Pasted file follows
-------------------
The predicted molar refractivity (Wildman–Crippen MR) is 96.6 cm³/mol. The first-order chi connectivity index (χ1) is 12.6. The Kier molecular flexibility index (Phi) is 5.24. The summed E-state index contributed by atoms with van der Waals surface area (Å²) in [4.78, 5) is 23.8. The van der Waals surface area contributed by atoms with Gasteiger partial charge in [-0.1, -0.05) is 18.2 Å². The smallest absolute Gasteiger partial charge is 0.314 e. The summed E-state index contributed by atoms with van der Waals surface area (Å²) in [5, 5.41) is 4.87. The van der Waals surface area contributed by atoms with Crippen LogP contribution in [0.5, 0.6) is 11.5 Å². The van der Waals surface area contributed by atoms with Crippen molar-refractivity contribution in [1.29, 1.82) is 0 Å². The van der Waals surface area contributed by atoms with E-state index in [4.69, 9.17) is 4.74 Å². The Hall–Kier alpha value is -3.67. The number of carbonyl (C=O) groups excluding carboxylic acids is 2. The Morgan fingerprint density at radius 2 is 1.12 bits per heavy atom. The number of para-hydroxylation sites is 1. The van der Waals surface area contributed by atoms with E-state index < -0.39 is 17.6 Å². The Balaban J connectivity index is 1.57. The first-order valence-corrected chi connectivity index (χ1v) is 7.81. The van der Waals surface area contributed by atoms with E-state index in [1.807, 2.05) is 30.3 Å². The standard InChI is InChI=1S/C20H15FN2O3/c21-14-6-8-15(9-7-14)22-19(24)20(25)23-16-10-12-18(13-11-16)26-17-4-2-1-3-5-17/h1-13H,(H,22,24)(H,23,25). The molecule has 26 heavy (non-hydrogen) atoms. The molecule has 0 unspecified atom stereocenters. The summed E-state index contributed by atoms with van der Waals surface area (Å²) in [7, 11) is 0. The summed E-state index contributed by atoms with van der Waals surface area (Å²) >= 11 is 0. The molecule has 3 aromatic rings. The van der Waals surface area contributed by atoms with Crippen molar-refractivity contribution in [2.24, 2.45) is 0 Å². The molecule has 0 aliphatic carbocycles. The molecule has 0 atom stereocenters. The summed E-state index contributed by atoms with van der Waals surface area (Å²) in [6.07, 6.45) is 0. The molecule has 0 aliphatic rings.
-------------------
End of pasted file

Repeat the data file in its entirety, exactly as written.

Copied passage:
The predicted molar refractivity (Wildman–Crippen MR) is 96.6 cm³/mol. The first-order chi connectivity index (χ1) is 12.6. The Kier molecular flexibility index (Phi) is 5.24. The summed E-state index contributed by atoms with van der Waals surface area (Å²) in [4.78, 5) is 23.8. The van der Waals surface area contributed by atoms with Gasteiger partial charge in [-0.1, -0.05) is 18.2 Å². The smallest absolute Gasteiger partial charge is 0.314 e. The summed E-state index contributed by atoms with van der Waals surface area (Å²) in [5, 5.41) is 4.87. The van der Waals surface area contributed by atoms with Crippen LogP contribution in [0.5, 0.6) is 11.5 Å². The van der Waals surface area contributed by atoms with Crippen molar-refractivity contribution in [1.29, 1.82) is 0 Å². The van der Waals surface area contributed by atoms with E-state index in [4.69, 9.17) is 4.74 Å². The Hall–Kier alpha value is -3.67. The number of carbonyl (C=O) groups excluding carboxylic acids is 2. The Morgan fingerprint density at radius 2 is 1.12 bits per heavy atom. The number of para-hydroxylation sites is 1. The van der Waals surface area contributed by atoms with E-state index < -0.39 is 17.6 Å². The Balaban J connectivity index is 1.57. The first-order valence-corrected chi connectivity index (χ1v) is 7.81. The van der Waals surface area contributed by atoms with E-state index in [1.807, 2.05) is 30.3 Å². The standard InChI is InChI=1S/C20H15FN2O3/c21-14-6-8-15(9-7-14)22-19(24)20(25)23-16-10-12-18(13-11-16)26-17-4-2-1-3-5-17/h1-13H,(H,22,24)(H,23,25). The molecule has 26 heavy (non-hydrogen) atoms. The molecule has 0 unspecified atom stereocenters. The summed E-state index contributed by atoms with van der Waals surface area (Å²) in [7, 11) is 0. The summed E-state index contributed by atoms with van der Waals surface area (Å²) >= 11 is 0. The molecule has 3 aromatic rings. The van der Waals surface area contributed by atoms with Crippen molar-refractivity contribution in [2.24, 2.45) is 0 Å². The molecule has 0 aliphatic carbocycles. The molecule has 0 atom stereocenters. The summed E-state index contributed by atoms with van der Waals surface area (Å²) in [6.07, 6.45) is 0. The molecule has 0 aliphatic rings.